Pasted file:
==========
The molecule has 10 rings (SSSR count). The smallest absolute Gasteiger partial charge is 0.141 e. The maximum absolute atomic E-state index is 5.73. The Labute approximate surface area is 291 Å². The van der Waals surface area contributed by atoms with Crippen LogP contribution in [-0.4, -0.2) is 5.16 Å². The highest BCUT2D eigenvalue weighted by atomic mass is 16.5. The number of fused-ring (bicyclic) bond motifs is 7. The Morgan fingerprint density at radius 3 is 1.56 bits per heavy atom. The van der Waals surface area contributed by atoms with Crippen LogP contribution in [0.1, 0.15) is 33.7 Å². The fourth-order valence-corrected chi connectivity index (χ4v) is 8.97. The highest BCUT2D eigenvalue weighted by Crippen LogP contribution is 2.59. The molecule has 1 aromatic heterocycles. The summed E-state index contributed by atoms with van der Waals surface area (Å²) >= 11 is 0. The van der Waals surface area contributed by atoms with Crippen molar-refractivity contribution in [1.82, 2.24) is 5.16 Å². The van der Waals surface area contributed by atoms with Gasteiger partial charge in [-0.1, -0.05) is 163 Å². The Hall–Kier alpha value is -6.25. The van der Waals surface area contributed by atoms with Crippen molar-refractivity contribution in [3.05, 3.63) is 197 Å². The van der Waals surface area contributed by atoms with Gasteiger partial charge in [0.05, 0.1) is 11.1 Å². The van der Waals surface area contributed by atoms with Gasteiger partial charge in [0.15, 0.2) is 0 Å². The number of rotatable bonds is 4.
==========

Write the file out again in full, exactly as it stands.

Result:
The molecule has 10 rings (SSSR count). The smallest absolute Gasteiger partial charge is 0.141 e. The maximum absolute atomic E-state index is 5.73. The Labute approximate surface area is 291 Å². The van der Waals surface area contributed by atoms with Crippen LogP contribution in [-0.4, -0.2) is 5.16 Å². The highest BCUT2D eigenvalue weighted by atomic mass is 16.5. The number of fused-ring (bicyclic) bond motifs is 7. The Morgan fingerprint density at radius 3 is 1.56 bits per heavy atom. The van der Waals surface area contributed by atoms with Crippen LogP contribution in [0.1, 0.15) is 33.7 Å². The fourth-order valence-corrected chi connectivity index (χ4v) is 8.97. The highest BCUT2D eigenvalue weighted by Crippen LogP contribution is 2.59. The molecule has 1 aromatic heterocycles. The summed E-state index contributed by atoms with van der Waals surface area (Å²) >= 11 is 0. The van der Waals surface area contributed by atoms with Crippen molar-refractivity contribution in [1.82, 2.24) is 5.16 Å². The van der Waals surface area contributed by atoms with Gasteiger partial charge in [-0.1, -0.05) is 163 Å². The Hall–Kier alpha value is -6.25. The van der Waals surface area contributed by atoms with Crippen molar-refractivity contribution in [3.05, 3.63) is 197 Å². The van der Waals surface area contributed by atoms with Gasteiger partial charge in [0.05, 0.1) is 11.1 Å². The van der Waals surface area contributed by atoms with Gasteiger partial charge in [0.15, 0.2) is 0 Å². The number of rotatable bonds is 4.